Though the Founding Fathers recognized the needs for the U.S. to have a Supreme Court, it took a while for that court to get up an running.
The U.S. Constitution, Section 1 of Article 3 authorizes the Judicial Branch of the government:
"The Judicial Power of the United States, shall be vested in one Supreme Court, and in such inferior Courts as the Congress may from time to time ordain and establish. The Judges, both of the supreme and inferior Courts, shall hold their Offices during good Behavior, and shall, at stated Times, receive for their Services a Compensation which shall not be diminished during their Continuance in Office."
But no one did much about it until the Judiciary Act of 1789. The act set the number of justices at six--one chief justice and five associates. Congress dickered with the number over the years and settled on nine in 1869. The act also further clarified jurisdiction and laid the foundation for the system of judicial districts and courts still in use today.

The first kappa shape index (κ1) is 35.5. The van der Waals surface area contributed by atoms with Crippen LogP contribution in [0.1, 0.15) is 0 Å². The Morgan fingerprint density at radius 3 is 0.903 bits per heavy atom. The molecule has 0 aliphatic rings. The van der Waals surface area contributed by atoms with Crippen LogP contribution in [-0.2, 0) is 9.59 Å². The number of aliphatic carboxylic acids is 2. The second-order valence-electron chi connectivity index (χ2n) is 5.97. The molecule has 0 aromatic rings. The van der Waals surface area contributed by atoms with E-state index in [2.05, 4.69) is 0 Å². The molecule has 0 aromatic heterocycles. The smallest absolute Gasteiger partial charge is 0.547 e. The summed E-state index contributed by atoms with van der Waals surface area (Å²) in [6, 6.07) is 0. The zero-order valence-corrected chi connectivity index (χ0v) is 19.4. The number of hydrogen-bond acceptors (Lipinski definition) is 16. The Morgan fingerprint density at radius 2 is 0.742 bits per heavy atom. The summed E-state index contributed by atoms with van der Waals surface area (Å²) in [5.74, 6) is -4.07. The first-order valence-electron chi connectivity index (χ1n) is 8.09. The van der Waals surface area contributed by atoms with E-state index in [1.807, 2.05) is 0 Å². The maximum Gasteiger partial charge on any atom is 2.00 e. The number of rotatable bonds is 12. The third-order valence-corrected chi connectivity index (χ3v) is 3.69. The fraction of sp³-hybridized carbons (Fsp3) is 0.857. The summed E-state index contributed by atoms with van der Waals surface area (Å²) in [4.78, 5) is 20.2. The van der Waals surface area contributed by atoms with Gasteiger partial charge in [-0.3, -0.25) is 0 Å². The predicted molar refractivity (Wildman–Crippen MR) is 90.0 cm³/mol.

And finally the U.S. Supreme Court finally met for the first time in 1790 at the Merchants Exchange Building in New York City and did, well, nothing much.
Chief Justice John Jay presided over a court with no permanent home and no cases. The court would not see its first case appear on the docket -- Van Staphorst v. Maryland -- until the next year. However, it was settled before it reached the court. Their first decision, though, came the same year in West v. Barnes.
How times have changed.
Since 1917, the court has convened on the first Monday in October. The session will last until summer. During that period they will hear and rule on many cases -- some that make headlines and some that only those involved will ever hear about. But all are important.
Today at 10 a.m., the justices will file into the court and the marshal will announce, ""The Honorable, the Chief Justice and the Associate Justices of the Supreme Court of the United States. Oyez! Oyez! Oyez! All persons having business before the Honorable, the Supreme Court of the United States, are admonished to draw near and give their attention, for the Court is now sitting. God save the United States and this Honorable Court!"
It's an impressive spectacle.
Over the years, the Supreme Court has played an ever-increasing role in our lives. Their decisions affect each of us and generations to come.
This session will be no different. And we will be keeping a close eye on what develops as the term progresses.